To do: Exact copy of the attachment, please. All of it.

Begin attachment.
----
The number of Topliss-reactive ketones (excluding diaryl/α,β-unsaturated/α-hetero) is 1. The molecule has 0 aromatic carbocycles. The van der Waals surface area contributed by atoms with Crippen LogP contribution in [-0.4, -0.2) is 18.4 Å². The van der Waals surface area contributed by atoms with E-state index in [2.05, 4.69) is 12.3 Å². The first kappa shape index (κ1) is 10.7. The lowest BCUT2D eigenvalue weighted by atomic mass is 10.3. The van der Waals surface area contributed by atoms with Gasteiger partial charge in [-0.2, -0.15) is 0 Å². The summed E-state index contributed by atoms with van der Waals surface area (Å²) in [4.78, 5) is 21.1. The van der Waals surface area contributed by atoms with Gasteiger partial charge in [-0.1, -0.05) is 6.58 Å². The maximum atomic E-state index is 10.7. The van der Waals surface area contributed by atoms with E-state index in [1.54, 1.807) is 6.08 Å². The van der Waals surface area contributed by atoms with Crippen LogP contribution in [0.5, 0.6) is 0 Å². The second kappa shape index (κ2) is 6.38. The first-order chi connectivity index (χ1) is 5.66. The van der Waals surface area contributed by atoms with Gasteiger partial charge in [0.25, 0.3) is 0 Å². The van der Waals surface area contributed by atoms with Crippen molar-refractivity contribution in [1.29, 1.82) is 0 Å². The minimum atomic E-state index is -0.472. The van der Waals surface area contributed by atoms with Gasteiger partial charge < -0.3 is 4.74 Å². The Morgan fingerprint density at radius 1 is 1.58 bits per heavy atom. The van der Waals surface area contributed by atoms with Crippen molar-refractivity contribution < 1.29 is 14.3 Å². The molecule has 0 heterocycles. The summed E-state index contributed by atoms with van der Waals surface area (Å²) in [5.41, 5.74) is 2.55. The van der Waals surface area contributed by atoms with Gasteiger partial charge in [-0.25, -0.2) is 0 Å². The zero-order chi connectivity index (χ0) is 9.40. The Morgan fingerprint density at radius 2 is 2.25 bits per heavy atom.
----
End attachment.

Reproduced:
The number of Topliss-reactive ketones (excluding diaryl/α,β-unsaturated/α-hetero) is 1. The molecule has 0 aromatic carbocycles. The van der Waals surface area contributed by atoms with Crippen LogP contribution in [-0.4, -0.2) is 18.4 Å². The van der Waals surface area contributed by atoms with E-state index in [2.05, 4.69) is 12.3 Å². The first kappa shape index (κ1) is 10.7. The lowest BCUT2D eigenvalue weighted by atomic mass is 10.3. The van der Waals surface area contributed by atoms with Gasteiger partial charge in [-0.2, -0.15) is 0 Å². The summed E-state index contributed by atoms with van der Waals surface area (Å²) in [4.78, 5) is 21.1. The van der Waals surface area contributed by atoms with Gasteiger partial charge in [-0.1, -0.05) is 6.58 Å². The maximum atomic E-state index is 10.7. The van der Waals surface area contributed by atoms with E-state index in [1.54, 1.807) is 6.08 Å². The van der Waals surface area contributed by atoms with Crippen LogP contribution in [0.5, 0.6) is 0 Å². The second kappa shape index (κ2) is 6.38. The first-order chi connectivity index (χ1) is 5.66. The van der Waals surface area contributed by atoms with Gasteiger partial charge in [0.25, 0.3) is 0 Å². The van der Waals surface area contributed by atoms with Crippen molar-refractivity contribution in [1.29, 1.82) is 0 Å². The minimum atomic E-state index is -0.472. The van der Waals surface area contributed by atoms with Gasteiger partial charge < -0.3 is 4.74 Å². The Morgan fingerprint density at radius 1 is 1.58 bits per heavy atom. The van der Waals surface area contributed by atoms with Crippen molar-refractivity contribution < 1.29 is 14.3 Å². The molecule has 0 heterocycles. The summed E-state index contributed by atoms with van der Waals surface area (Å²) in [5.41, 5.74) is 2.55. The van der Waals surface area contributed by atoms with Gasteiger partial charge in [-0.25, -0.2) is 0 Å². The zero-order chi connectivity index (χ0) is 9.40. The Morgan fingerprint density at radius 2 is 2.25 bits per heavy atom.